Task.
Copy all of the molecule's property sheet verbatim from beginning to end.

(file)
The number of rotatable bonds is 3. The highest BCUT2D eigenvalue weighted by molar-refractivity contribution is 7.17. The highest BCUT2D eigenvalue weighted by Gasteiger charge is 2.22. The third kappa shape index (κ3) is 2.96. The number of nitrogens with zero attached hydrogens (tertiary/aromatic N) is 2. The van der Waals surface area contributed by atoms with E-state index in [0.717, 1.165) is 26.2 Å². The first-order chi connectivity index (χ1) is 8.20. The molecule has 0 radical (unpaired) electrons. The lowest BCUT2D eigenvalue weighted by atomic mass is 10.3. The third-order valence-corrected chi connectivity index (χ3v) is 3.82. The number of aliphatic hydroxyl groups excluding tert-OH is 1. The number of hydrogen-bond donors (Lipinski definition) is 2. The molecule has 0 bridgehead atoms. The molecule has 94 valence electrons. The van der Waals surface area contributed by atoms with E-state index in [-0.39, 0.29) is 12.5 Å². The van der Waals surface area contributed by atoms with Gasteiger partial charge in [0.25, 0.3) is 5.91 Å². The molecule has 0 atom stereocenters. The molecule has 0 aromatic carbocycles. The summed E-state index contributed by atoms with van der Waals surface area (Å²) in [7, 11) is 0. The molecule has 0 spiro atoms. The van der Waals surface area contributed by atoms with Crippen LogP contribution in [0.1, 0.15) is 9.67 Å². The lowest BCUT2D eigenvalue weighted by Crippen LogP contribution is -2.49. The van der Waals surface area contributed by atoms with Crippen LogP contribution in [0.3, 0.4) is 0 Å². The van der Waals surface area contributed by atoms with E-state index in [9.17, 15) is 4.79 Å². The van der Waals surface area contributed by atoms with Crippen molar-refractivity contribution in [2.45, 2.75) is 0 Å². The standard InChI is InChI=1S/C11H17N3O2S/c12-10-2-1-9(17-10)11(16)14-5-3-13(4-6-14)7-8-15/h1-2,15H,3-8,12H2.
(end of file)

The number of rotatable bonds is 3. The highest BCUT2D eigenvalue weighted by molar-refractivity contribution is 7.17. The highest BCUT2D eigenvalue weighted by Gasteiger charge is 2.22. The third kappa shape index (κ3) is 2.96. The number of nitrogens with zero attached hydrogens (tertiary/aromatic N) is 2. The van der Waals surface area contributed by atoms with E-state index in [0.717, 1.165) is 26.2 Å². The first-order chi connectivity index (χ1) is 8.20. The molecule has 0 radical (unpaired) electrons. The lowest BCUT2D eigenvalue weighted by atomic mass is 10.3. The third-order valence-corrected chi connectivity index (χ3v) is 3.82. The number of aliphatic hydroxyl groups excluding tert-OH is 1. The number of hydrogen-bond donors (Lipinski definition) is 2. The molecule has 0 bridgehead atoms. The molecule has 94 valence electrons. The van der Waals surface area contributed by atoms with E-state index in [-0.39, 0.29) is 12.5 Å². The van der Waals surface area contributed by atoms with Gasteiger partial charge in [0.25, 0.3) is 5.91 Å². The molecule has 0 atom stereocenters. The molecule has 0 aromatic carbocycles. The summed E-state index contributed by atoms with van der Waals surface area (Å²) in [7, 11) is 0. The molecule has 0 spiro atoms. The van der Waals surface area contributed by atoms with Crippen LogP contribution in [0.1, 0.15) is 9.67 Å². The lowest BCUT2D eigenvalue weighted by Crippen LogP contribution is -2.49. The van der Waals surface area contributed by atoms with Crippen LogP contribution in [0.3, 0.4) is 0 Å². The van der Waals surface area contributed by atoms with E-state index in [9.17, 15) is 4.79 Å². The van der Waals surface area contributed by atoms with Crippen molar-refractivity contribution in [2.45, 2.75) is 0 Å². The standard InChI is InChI=1S/C11H17N3O2S/c12-10-2-1-9(17-10)11(16)14-5-3-13(4-6-14)7-8-15/h1-2,15H,3-8,12H2.